For decades, tricycles and three-wheeled motorbikes with open cargo bins at the front have been used to transport virtually every kind of product available in Vietnam. It is also popularly known as ‘Cyclo’ and is one of the most typical vehicles in Vietnam, a tricycle with a seat at the front for passengers with the driver seated behind. But as of January 1, 2008, they are banned nationwide. Though, this is a relief for most motorists and pedestrians, it is also an imposing question of survival for some 60,000 families who have depended on these vehicles for their living. Under Resolution No. 32/2007/NQ-CP (www.news.venanet.vn/vietnamlaw) from official gazette, all homemade vehicles, whether motorized or not, including delivery tricycles and those with past expiration dates will be outlawed. If found driving in city streets, they are to be confiscated and sold as scrap. The ban stems from authorities considering motorised cyclos obsolete and unsafe, and the hindrance these vehicles cause in maintaining ordered, safe roads for the public. The Ho Chi Minh City Traffic Police say that in the City alone, there are 60,000 no-engine three-wheelers and some 1,500 engine powered three-wheelers. “Is a motorcycle dominated system viable in the long term in a potentially richer Ho Chi Minh, given that even small numbers of cars will quickly lead to a gridlock in this very dense city?” (John Whitelegg and Gary Haq, The Earthscan Reader on World Transport Policy and Practise, p: 56)
The Vietnamese government looks at the advantages of having tricycles in Vietnam is that it remains the preference of many small traders needing delivery access to narrow alleys at reasonable prices.
Market management authorities agree many goods are transported to markets most efficiently by tricycle that can more cost-effectively reach shops tucked away inside the myriad alleys behind all the city’s main streets. It helps to flourish certain set of business which in turn is welfare to the people of Vietnam. It provides employment to a large number of workers who are nor literate neither have any other skills. It is easy and accessible mode of transportation for citizens and tourists alike. Cyclos are big tourist attraction which helps the tourism sector of Vietnam.
As per the Vietnamese government, tricycles are a hindrance to the smooth flow of traffic in the city which affects all sorts of business. These vehicles do not have enough capacity to load people or cargo in comparison to cars, buses and trucks, yet they occupy a lot of road space. “The disadvantage of small vehicles is their low power-to-weight ratios, and thus slow average speeds. Slow speeds pose problems mainly because they are at odds with what is rapidly becoming the mobility standard of the world – automobile travel.” (Robert Cervero, Informal Transport in the developing world p: 5) Disadvantage of having tricycles around is severe traffic jams and road blockages. The drivers are not trained and do not hold license. The biggest problem which the Vietnamese government is facing is to adjust transport development plans. They want to build underground railways, bridges, flyovers to tackle the issue. They plan to increase land area devoted to traffic. “According to international standards, the land area devoted to traffic must be 20-25% of total area but in Vietnam, the rate is 6% in some cities.”(http://www.english.vietnamnet.vn/) Government is extremely concerned about the road safety policies. Tricycles prove to be an obstacle in implementing these policies as they are not licensed and under any insurance.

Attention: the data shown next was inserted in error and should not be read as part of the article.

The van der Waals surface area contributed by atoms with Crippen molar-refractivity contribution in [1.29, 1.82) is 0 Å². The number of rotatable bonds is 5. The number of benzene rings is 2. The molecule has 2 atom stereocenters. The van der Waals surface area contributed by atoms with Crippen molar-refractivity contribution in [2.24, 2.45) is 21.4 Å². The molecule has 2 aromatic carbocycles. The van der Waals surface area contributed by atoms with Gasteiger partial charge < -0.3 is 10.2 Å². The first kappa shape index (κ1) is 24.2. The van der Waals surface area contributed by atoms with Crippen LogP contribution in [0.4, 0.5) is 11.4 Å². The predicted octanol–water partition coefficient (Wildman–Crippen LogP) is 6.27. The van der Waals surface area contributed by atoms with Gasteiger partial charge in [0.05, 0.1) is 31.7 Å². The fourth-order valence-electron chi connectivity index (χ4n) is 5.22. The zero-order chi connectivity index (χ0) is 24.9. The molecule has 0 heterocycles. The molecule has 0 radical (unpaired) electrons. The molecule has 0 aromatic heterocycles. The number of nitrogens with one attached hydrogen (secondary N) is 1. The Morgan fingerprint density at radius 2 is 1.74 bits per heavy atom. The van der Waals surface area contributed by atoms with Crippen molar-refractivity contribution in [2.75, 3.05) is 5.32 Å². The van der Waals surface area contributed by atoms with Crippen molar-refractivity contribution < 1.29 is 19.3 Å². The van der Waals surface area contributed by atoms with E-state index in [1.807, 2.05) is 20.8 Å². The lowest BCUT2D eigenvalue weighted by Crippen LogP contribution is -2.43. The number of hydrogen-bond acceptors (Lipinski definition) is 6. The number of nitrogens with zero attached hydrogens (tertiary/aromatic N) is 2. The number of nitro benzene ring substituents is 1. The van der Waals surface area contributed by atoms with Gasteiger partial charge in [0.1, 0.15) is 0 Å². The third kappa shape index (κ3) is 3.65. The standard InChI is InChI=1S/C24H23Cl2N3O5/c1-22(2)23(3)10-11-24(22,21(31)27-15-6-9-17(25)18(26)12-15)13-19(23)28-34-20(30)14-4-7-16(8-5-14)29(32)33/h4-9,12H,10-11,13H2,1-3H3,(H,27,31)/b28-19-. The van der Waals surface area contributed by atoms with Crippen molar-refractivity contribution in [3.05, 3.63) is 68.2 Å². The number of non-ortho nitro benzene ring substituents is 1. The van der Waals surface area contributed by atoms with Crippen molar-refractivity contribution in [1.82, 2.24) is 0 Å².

According to the Ho Chi Minh City Department of Transport and Public Works, more than 60,000 drivers with three and four-wheelers, many in their mid-50s and 60s, will be affected by the ban. 3000 self-employed garbage collectors will be affected. “In addition to their livelihood, these types of vehicles are useful for transporting goods in areas where roads are often too narrow for even mini-trucks. Hawkers at markets and construction material shops are dependent on the three-wheelers to transport their goods.” (http://www.vietnamnews.vnagency.com/) These sort of businesses will get affected due to the ban.
To overcome traffic congestion in near future, policy makers have suggested various solutions to traffic jams, such as raising vehicle registration fees, tolling roads where traffic jams occur, etc. They plan to build satellite cities around big cities to house residents, factories, offices, universities, etc. This will help increase land area for traffic in big cities and distribute the traffic in the outskirts of the main city.
The government plans to give authorization power to local bodies for allowing tricycle in the outskirts of the city or maybe for a particular period of time in a day. “The southern province of Tra Vinh will temporarily allow tricycles and homemade vehicles to continue carrying goods after January 1, while Hanoi only bans homemade vehicles from transporting goods. The disabled can still use their vehicles.”(http://www.vietnamnet.vn/) tricycles - motorized three or four-wheelers can only operate between 10pm and 4am. Homemade three or four-wheeled vehicles used to collect garbage can operate between 10pm and 6am.
http://english.vietnamnet.vn/social/2008/01/764047/ and 2008/01/762190/
Cervero Robert, 2004, Informal Transport in the developing world, UN-Habitat, Fukuoka, p: 5
Haq Gary, Whitelegg John, 2003, The Earthscan Reader on World Transport Policy and Practise, Earthscan, the UK p: 56